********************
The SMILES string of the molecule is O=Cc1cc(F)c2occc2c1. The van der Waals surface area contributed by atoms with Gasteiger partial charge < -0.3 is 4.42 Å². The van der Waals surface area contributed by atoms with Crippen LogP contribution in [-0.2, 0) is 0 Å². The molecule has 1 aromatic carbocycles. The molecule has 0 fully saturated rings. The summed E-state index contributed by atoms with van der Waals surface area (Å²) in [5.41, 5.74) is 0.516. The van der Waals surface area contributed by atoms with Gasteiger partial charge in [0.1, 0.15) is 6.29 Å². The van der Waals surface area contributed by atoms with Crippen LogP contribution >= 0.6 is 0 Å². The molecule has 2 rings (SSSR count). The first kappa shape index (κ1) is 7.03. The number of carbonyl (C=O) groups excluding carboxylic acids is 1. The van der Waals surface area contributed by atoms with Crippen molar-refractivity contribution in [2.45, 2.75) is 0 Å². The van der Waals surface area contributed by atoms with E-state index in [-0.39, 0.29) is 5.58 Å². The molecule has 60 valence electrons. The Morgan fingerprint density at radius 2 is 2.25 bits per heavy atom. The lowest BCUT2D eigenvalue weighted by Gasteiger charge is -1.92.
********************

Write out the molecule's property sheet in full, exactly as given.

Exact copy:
The SMILES string of the molecule is O=Cc1cc(F)c2occc2c1. The van der Waals surface area contributed by atoms with Gasteiger partial charge < -0.3 is 4.42 Å². The van der Waals surface area contributed by atoms with Crippen LogP contribution in [-0.2, 0) is 0 Å². The molecule has 1 aromatic carbocycles. The molecule has 0 fully saturated rings. The summed E-state index contributed by atoms with van der Waals surface area (Å²) in [5.41, 5.74) is 0.516. The van der Waals surface area contributed by atoms with Gasteiger partial charge in [0.1, 0.15) is 6.29 Å². The van der Waals surface area contributed by atoms with Crippen LogP contribution >= 0.6 is 0 Å². The molecule has 2 rings (SSSR count). The first kappa shape index (κ1) is 7.03. The number of carbonyl (C=O) groups excluding carboxylic acids is 1. The van der Waals surface area contributed by atoms with Crippen molar-refractivity contribution in [2.45, 2.75) is 0 Å². The van der Waals surface area contributed by atoms with E-state index in [-0.39, 0.29) is 5.58 Å². The molecule has 60 valence electrons. The Morgan fingerprint density at radius 2 is 2.25 bits per heavy atom. The lowest BCUT2D eigenvalue weighted by Gasteiger charge is -1.92.